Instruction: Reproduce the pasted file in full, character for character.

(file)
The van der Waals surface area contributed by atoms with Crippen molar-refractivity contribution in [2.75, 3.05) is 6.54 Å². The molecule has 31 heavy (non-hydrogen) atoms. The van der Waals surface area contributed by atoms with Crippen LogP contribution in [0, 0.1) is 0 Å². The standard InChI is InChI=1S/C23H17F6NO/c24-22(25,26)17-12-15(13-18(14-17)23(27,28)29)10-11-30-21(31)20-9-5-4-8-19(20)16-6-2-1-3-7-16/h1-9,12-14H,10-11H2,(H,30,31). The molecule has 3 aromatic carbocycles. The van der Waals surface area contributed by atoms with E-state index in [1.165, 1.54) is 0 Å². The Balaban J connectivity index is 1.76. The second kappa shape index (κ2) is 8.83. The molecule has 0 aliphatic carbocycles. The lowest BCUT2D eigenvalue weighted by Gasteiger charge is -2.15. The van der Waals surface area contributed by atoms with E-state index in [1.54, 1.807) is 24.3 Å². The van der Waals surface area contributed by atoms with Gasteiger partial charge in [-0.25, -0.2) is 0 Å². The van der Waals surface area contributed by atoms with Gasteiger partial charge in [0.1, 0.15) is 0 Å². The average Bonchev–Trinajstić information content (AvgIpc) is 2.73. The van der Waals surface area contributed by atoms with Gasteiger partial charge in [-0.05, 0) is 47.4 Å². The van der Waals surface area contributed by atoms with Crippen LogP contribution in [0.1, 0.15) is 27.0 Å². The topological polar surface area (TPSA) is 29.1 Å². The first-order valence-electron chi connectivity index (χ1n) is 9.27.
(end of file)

The van der Waals surface area contributed by atoms with Crippen molar-refractivity contribution in [2.75, 3.05) is 6.54 Å². The molecule has 31 heavy (non-hydrogen) atoms. The van der Waals surface area contributed by atoms with Crippen LogP contribution in [0, 0.1) is 0 Å². The standard InChI is InChI=1S/C23H17F6NO/c24-22(25,26)17-12-15(13-18(14-17)23(27,28)29)10-11-30-21(31)20-9-5-4-8-19(20)16-6-2-1-3-7-16/h1-9,12-14H,10-11H2,(H,30,31). The molecule has 3 aromatic carbocycles. The van der Waals surface area contributed by atoms with E-state index in [1.165, 1.54) is 0 Å². The Balaban J connectivity index is 1.76. The second kappa shape index (κ2) is 8.83. The molecule has 0 aliphatic carbocycles. The lowest BCUT2D eigenvalue weighted by Gasteiger charge is -2.15. The van der Waals surface area contributed by atoms with E-state index in [1.54, 1.807) is 24.3 Å². The van der Waals surface area contributed by atoms with Gasteiger partial charge in [-0.25, -0.2) is 0 Å². The van der Waals surface area contributed by atoms with Gasteiger partial charge in [0.1, 0.15) is 0 Å². The average Bonchev–Trinajstić information content (AvgIpc) is 2.73. The van der Waals surface area contributed by atoms with Gasteiger partial charge in [-0.05, 0) is 47.4 Å². The van der Waals surface area contributed by atoms with Crippen LogP contribution in [0.1, 0.15) is 27.0 Å². The topological polar surface area (TPSA) is 29.1 Å². The first-order valence-electron chi connectivity index (χ1n) is 9.27.